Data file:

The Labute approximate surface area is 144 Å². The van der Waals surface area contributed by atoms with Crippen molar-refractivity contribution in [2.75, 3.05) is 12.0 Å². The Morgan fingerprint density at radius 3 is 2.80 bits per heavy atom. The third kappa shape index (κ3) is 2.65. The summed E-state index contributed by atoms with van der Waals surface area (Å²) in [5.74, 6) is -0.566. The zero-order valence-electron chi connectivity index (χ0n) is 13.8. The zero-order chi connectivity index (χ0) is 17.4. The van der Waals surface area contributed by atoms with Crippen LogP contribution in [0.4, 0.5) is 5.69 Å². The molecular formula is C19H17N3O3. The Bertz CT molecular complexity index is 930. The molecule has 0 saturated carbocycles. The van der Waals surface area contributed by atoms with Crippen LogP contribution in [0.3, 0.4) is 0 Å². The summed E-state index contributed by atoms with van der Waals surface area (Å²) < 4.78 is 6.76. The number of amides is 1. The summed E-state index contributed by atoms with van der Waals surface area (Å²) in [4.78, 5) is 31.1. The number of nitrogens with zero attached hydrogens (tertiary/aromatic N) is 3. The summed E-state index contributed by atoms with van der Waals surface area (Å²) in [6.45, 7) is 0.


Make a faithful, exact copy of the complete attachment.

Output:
The Labute approximate surface area is 144 Å². The van der Waals surface area contributed by atoms with Crippen molar-refractivity contribution in [2.75, 3.05) is 12.0 Å². The Morgan fingerprint density at radius 3 is 2.80 bits per heavy atom. The third kappa shape index (κ3) is 2.65. The summed E-state index contributed by atoms with van der Waals surface area (Å²) in [5.74, 6) is -0.566. The zero-order valence-electron chi connectivity index (χ0n) is 13.8. The zero-order chi connectivity index (χ0) is 17.4. The van der Waals surface area contributed by atoms with Crippen LogP contribution in [0.4, 0.5) is 5.69 Å². The molecular formula is C19H17N3O3. The Bertz CT molecular complexity index is 930. The molecule has 0 saturated carbocycles. The van der Waals surface area contributed by atoms with Crippen LogP contribution in [0.3, 0.4) is 0 Å². The summed E-state index contributed by atoms with van der Waals surface area (Å²) < 4.78 is 6.76. The number of amides is 1. The summed E-state index contributed by atoms with van der Waals surface area (Å²) in [4.78, 5) is 31.1. The number of nitrogens with zero attached hydrogens (tertiary/aromatic N) is 3. The summed E-state index contributed by atoms with van der Waals surface area (Å²) in [6.45, 7) is 0.